On Christmas Eve, Tori and I drove down to La Jolla for a hike along the California Coastal Trail. It was overcast as we arrived at the Torrey Pines Gliderport at 1pm. The gliderport was closed with no para-sails or hang-gliders taking off from the clifftop but we did check out the giant hawk and Peregrine Falcons sitting in the Falconry where they are trained. Next to the small platform of Black's Beach Lookout, I wanted to take the steep trail that followed the narrow ridge down to the beach, but Tori thought it was too scary after we walked down a little ways. So instead, we hiked down the nearby Gliderport Trail to Black's Beach.
Black's Beach is the only nude beach in San Diego, but we saw only one person without clothes on this slightly chilly winter day. The mist started to burn off and reveal blue skies to the Northeast as we walked along the black sand. Heading South, we came across a small waterfall pouring from the entrance of a large canyon. Up the steep sides, we could see people hiking along the Saigon Trail.
As we reached the Beach Access Road that descends from La Jolla Farms, we decided to continue on instead of turning back. Just before the Dike Rock headland, we came across the Bell Pavilion, a private residence built in 1965 by Architect Dale Naegle, that sits at the bottom of the cliff. Accessed from the main house above by a steep funicular track, I think the circular structure sitting atop the thick concrete column (nicknamed the Mushroom House) would be a fun place to live. Beyond, the tide was low enough for us to scramble across the black basaltic rocks guarding the Dike Rock bluff from the erosive power of the waves.
On the other side of Dike Rock, we returned to the wide sand along Scripps Beach. To keep our shoes dry, we had to make our way carefully over the shallow stream flowing beneath Hobbs Hall. Reaching the Scripps Memorial Pier, I took a picture of Tori performing a handstand in the wet sand underneath. This 1,090 foot-long pier is used for collecting data on atmospheric and ocean conditions and launching small boats belonging to the Scripps Institution of Oceanography. The pier also delivers 1.8 million gallons of fresh seawater daily to the Institute's research labs and Birch Aquarium up on the hill.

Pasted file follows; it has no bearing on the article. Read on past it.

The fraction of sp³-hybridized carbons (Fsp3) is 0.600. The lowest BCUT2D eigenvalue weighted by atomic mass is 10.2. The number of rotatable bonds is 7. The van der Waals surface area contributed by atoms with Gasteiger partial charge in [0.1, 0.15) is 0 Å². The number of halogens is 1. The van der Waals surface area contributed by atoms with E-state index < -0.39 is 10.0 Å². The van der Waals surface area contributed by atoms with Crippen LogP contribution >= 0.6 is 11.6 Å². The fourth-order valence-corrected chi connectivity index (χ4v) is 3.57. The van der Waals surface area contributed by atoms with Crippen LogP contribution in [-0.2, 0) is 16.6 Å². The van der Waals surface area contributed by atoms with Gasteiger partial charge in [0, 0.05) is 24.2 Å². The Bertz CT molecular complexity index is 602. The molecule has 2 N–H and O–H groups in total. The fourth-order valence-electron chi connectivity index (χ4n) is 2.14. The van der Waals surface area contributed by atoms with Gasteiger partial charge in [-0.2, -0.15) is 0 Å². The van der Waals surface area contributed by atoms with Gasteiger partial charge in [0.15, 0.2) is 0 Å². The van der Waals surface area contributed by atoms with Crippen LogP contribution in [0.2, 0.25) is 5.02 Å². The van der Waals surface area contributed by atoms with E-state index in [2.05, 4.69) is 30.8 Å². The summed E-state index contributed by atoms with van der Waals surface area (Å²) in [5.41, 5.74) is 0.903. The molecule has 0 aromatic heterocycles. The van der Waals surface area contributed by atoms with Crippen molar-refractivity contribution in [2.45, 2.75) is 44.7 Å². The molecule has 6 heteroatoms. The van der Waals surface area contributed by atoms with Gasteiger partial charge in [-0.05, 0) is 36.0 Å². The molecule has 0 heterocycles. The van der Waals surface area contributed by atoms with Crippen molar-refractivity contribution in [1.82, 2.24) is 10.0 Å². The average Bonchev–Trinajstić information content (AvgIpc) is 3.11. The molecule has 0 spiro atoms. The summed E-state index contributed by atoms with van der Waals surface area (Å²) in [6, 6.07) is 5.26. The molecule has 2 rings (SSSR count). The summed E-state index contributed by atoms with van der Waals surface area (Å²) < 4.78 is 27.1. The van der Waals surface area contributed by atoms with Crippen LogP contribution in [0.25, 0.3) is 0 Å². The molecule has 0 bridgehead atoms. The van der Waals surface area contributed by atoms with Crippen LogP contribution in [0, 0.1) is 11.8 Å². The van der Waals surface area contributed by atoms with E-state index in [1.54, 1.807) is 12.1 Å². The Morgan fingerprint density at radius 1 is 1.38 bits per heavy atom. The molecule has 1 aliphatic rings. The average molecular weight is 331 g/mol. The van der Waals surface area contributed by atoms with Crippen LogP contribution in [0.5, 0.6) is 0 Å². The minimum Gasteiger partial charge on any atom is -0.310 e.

Leaving the beach, we climbed the Scripps Coastal Meander that follows the edge of the bluffs back North through UCSD. Reaching the top of La Jolla Shores Drive we entered the residential area of La Jolla Farms. We made a brief detour onto the Biodiversity Trail that circles the mesa top of the Scripps Coastal Reserve. Since our feet were starting to get sore, we didn't complete the 1.5 mile loop and instead continued on to the asphalt-paved access road and descended once more to Black's Beach and continued North.
The sun was beginning to set as we once again reached the base of the Gliderport Trail. Since we had skipped the steep trail along the narrow ridge on the way down, I decided that I would attempt it for the climb back up. I was out of breath at the top, but climbing the switchback path in the golden light was the highlight of my day. Tori once again took the more gradual incline of the Gliderport Trail but she took a good picture of me standing on the ridge three-quarters of the way up.
We ended up hiking a lot further than we expected. By the time we left at 4:30pm, our phones showed that we had walked 7 miles and the equivalent of 54 flights of stairs with our two trips up and down the bluffs. When we come back here, I want to hike along the La Jolla Trail which follows the top of the bluff and goes down into the canyon via the Saigon Trail.